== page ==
The seemingly endless Epic v Apple legal battle has been claiming a lot of headlines over the past few weeks, with the ongoing case exposing much of the inner workings and thinking of some of the biggest names in the industry. By now it’s likely rolling on to appeal.
Perhaps more than any other, the legal spat has forced one topic directly into the spotlight: The issue of the 30 per cent revenue cut for platform holders, taken from so many games sold.
The 30 cent share has been the industry standard for years now – largely maintained across PC, consoles and mobile platforms. While developers and publishers may have privately grumbled against their 70 per cent share, only recently have we begun to see a significant public pushback against it.
It’s not only the centrepiece of the Epic v Apple debate, but Valve are now also facing a lawsuit, with developer Wolfire Games describing the 30 per cent revenue cut as being “extraordinarily high.”
This public backlash has given rival platform holders an opportunity to capitalise with a lower revenue split. Epic’s own storefront, the Epic Games Store, offers publishers an 88 per cent cut of their profits. And just last month, Microsoft announced that, as of August 1st 2021, developers will receive an 88 per cent share of all Microsoft Store PC game sales as well.
These cuts have come alongside developer-friendly language from Microsoft, and outright criticism of the 30 per cent status quo from the likes of Epic Games’ Tim Sweeney. But if the 30 per cent cut is so unjust, how did it become the industry standard in the first place?
“The games industry inherited the 30 per cent rate from adjacent entertainment markets that are largely commodity-based,” says Joost van Dreunen, co-founder of SuperData Research. “In the context of selling a discrete song, an album, or a movie at a set price, a platform holder makes money only one time, during the transaction, regardless of how many times you listen or watch it.
“That is different in the case of games, especially free-to-play titles, where players make repeated purchases. Games are not commodities; they are assets that appreciate in value over time.”
“In the premium games space, I think 30 per cent was a compromise based on a typical past share for retailers of physical games,” adds Ampere Analysis’ Piers Harding-Rolls. “A 30 per cent cut was adopted by Steam, then adopted by the console storefronts and then subsequently used by the App Store when it launched in 2008. It’s worth noting that 30 per cent is a standard across a lot of storefronts and territories but not all. In fact third-party Android app stores in China routinely take a 50 per cent revenue share.”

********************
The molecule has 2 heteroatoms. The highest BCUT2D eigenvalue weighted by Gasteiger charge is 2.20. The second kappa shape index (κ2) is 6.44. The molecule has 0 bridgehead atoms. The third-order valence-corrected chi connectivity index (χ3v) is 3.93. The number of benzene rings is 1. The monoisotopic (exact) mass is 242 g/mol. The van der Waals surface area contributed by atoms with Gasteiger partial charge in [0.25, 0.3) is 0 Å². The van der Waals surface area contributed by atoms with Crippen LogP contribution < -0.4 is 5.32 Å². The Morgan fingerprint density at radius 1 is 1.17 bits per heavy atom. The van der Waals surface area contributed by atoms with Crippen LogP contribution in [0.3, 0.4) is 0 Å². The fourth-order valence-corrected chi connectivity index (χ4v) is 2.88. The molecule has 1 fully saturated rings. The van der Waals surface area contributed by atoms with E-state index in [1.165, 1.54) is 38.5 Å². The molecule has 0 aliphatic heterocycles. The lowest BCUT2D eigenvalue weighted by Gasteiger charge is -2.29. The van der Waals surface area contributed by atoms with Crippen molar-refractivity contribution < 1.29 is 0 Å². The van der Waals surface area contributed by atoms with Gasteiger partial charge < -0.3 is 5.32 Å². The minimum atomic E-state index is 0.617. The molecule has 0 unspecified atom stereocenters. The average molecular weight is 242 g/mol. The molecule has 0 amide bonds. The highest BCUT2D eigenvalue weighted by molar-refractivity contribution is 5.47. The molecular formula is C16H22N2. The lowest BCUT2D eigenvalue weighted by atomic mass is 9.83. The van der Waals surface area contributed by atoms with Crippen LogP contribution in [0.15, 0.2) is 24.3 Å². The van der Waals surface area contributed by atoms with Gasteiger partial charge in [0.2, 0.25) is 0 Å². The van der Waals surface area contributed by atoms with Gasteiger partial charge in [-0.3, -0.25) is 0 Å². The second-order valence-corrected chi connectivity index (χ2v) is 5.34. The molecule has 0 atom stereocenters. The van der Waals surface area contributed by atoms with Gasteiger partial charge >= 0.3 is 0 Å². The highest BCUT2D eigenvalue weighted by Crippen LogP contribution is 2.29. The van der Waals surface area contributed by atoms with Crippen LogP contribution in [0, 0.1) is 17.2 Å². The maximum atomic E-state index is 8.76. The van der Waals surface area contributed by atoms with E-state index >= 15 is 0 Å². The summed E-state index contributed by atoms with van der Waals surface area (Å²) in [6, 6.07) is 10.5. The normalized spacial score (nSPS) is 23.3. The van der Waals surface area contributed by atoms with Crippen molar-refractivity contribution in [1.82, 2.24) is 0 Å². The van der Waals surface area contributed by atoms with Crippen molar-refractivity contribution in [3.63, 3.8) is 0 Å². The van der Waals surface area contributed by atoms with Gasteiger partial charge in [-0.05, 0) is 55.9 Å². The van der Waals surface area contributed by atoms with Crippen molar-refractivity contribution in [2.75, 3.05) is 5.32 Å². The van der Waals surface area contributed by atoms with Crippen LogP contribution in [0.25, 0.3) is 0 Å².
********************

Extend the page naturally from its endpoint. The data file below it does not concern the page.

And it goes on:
It’s important to note that not only can the revenue split be much higher, but that sometimes 30 per cent can be considered a fair split – depending on the platform, anyway.
“I think there are a number of platforms where 30 per cent can roughly be the “right” platform take,” says No More Robots founder Mike Rose, “especially platforms that provide way more than just a place to publish your game – analytics, signal boosts, QA, great store tools etc.”
With that said, how unpopular is the 30 per cent cut really? Is it a legitimate burden on developers, or has this conversation been drummed up to help sell the Epic Games Store? Well, it depends on when you asked that question. In many regards the 30 per cent cut made a lot more sense in the past than it does today.
“When first introduced, 70 per cent revenue share was appealing because the cost of physical media, the license cost (for console games) and the distribution meant that digital sales offered more margin than physical sales,” says Harding-Rolls.
“Attitudes have changed towards these shares I think partly because multitudes of smaller developers have come into the market enabled by cheap distribution via Steam and the app stores, and because a major share of content monetisation is now through IAP or in-game spend. The continual storefront ‘tax’ on this recurring spend for all games irrespective of how much they are making couldn’t have really been predicted when the 30 per cent share was first established.”
And to be fair, developers and publishers aren’t exactly going to ask for less money, now are they?
“It does in general feel like devs and publishers are becoming more and more annoyed by the 30 per cent take,” says Rose, “but realistically, that’s the only way it could go, right? No-one is going to be saying “I think platforms should be taking more”, so really the only two responses are ‘30 per cent is fine’ or ‘30 per cent is not fine’, and arguably we’re going to hone in more on the negative responses.”
Still, regardless of how a majority of developers and publishers feel, the pushback against the 30 per cent cut has less to do with passing on profits to game creators, and more to do with competing with platforms like Steam.
“Epic and Microsoft’s decision to relent on their store rates on PC is part of a competitive push to capture market share,” says Van Dreunen.
“By subsidizing creatives, they hope to attract more and higher quality content for their platforms and grow their overall audience. Valve had no choice but to follow Epic’s example to prevent an exodus. It is important to note that Microsoft did not change its rates on its console.
“What used to be a platform war between dedicated hardware devices is now one between digital store fronts. Their most effective weapon in competing with each other is lowering rates.”